What is the difference in Broadband technologies?

According to the Federal Communications Commission (FCC), Broadband or high-speed Internet access allows users to access the Internet and Internet-related services at significantly higher speeds than those available through "dial-up" services. Broadband speeds vary significantly depending on the technology and level of service ordered. Broadband services for residential consumers typically provide faster downstream speeds (from the Internet to your computer) than upstream speeds (from your computer to the Internet).

Fiber Optic

FIBER-OPTIC internet is a technology that allows the transmission of information in the form of light rather than electricity. There are many pieces that make up this advanced technology, but two key components are optical fibers and the so-called “last mile” of the fiber-optic network. Optical fibers are small, about 125 microns in diameter, or slightly larger than a human hair. Many of these fibers are bundled together to form cables (not to be confused with coaxial cables, which are made of copper). Light is transmitted down the fiber in LED or Laser pulses that travel extremely fast. These pulses carry binary data, which is a coding system that makes up everything seen on the Internet, even the words you are reading right now. Binary code is made up of bits, which are just ones and zeroes. These bits send messages in organized eight-part patterns, called bytes. It is easy to translate the bits of binary into light pulses. One pulse means one and no pulse means zero. These pulses can travel sixty miles before they experience any degradation. To transport data across thousands of miles these pulses go through optical amplifiers that boost their signal so that no data is lost.

DSL (Digital Subscriber Line/Loop)

DSL stands for Digital Subscriber Line/Loop and it is a communication medium that receives data via a copper telephone landline. DSL is the uses existing telephone wiring to transmit data via a DSL modem. A DSL modem receives signals via telephone lines and converts them digitally for the user. This data can be transferred wirelessly or via an ethernet cable. Phone lines have a higher capacity than required by phone calls, so DSL signals can easily piggyback across the same infrastructure.

Cable

CABLE internet service uses the same coaxial cable network as cable television to provide a home with internet. The internet service provider sends a data signal through the coaxial cable, or coax cable, into a home—specifically, to a modem. The modem then uses an ethernet cable to connect to a computer or router, which is what gives the user access to internet.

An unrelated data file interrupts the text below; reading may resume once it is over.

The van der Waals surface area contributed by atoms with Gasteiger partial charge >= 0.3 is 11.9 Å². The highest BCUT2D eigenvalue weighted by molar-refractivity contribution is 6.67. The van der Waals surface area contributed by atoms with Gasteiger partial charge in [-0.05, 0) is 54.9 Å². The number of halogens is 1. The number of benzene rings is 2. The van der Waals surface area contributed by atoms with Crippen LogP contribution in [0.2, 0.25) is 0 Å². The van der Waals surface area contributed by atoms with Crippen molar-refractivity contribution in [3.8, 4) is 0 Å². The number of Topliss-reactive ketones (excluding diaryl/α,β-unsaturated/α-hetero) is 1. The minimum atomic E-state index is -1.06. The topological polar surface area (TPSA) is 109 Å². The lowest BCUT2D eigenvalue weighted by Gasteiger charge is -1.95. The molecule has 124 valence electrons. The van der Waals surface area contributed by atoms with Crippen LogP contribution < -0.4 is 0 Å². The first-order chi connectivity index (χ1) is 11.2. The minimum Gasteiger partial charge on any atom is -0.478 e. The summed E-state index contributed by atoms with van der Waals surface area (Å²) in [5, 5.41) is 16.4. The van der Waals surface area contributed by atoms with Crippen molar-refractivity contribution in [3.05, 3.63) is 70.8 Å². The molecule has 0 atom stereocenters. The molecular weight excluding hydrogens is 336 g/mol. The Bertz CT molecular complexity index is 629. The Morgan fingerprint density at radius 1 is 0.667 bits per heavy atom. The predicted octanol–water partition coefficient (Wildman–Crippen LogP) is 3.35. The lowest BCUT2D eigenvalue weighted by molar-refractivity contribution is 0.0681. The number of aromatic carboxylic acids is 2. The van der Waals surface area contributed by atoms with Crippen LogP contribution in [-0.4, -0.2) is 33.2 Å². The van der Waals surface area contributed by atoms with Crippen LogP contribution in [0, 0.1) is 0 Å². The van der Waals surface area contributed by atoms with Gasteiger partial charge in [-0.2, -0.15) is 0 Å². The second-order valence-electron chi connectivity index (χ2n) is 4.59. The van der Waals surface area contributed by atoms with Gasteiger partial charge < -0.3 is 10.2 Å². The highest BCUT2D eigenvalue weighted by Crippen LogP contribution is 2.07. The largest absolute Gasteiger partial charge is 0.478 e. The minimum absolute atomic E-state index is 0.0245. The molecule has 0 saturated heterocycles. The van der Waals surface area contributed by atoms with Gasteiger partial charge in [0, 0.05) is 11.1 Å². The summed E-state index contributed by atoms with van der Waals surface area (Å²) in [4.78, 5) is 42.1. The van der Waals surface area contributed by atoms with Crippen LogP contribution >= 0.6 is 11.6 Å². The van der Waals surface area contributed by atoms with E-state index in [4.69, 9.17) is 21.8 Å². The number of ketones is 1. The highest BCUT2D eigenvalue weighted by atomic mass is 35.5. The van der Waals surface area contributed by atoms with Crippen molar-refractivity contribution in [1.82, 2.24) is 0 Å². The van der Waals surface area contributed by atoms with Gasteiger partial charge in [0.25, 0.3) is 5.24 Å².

Fixed Wireless

FIXED WIRELESS internet service is delivered using transmitters to send and receive wireless internet signals directly from one point to another. These transmitters are affixed to stationary (fixed) objects, such as a poles, buildings, or towers—at strategic locations, combining to create a wireless network. Fixed wireless internet transmitters require a clear line of sight from one transmitter to another in order to function. Ensuring that lines of sight remain clear can be problematic because an internet provider can’t always control what happens between one transmitter and another. A tree could grow taller, a tall building could be constructed, a pole could get knocked over by adverse weather, all of which could potentially disrupt a fixed wireless transmission.

Mobile

MOBILE internet is accessed utilizing a cellular telephone service provider. It is wireless access that can handoff to another radio tower while it is moving across the service area.

Satellite

SATELLITE is a wireless internet beamed down from satellites orbiting the Earth. It’s much different from land-based internet services like cable or DSL, which transmit data through wires.

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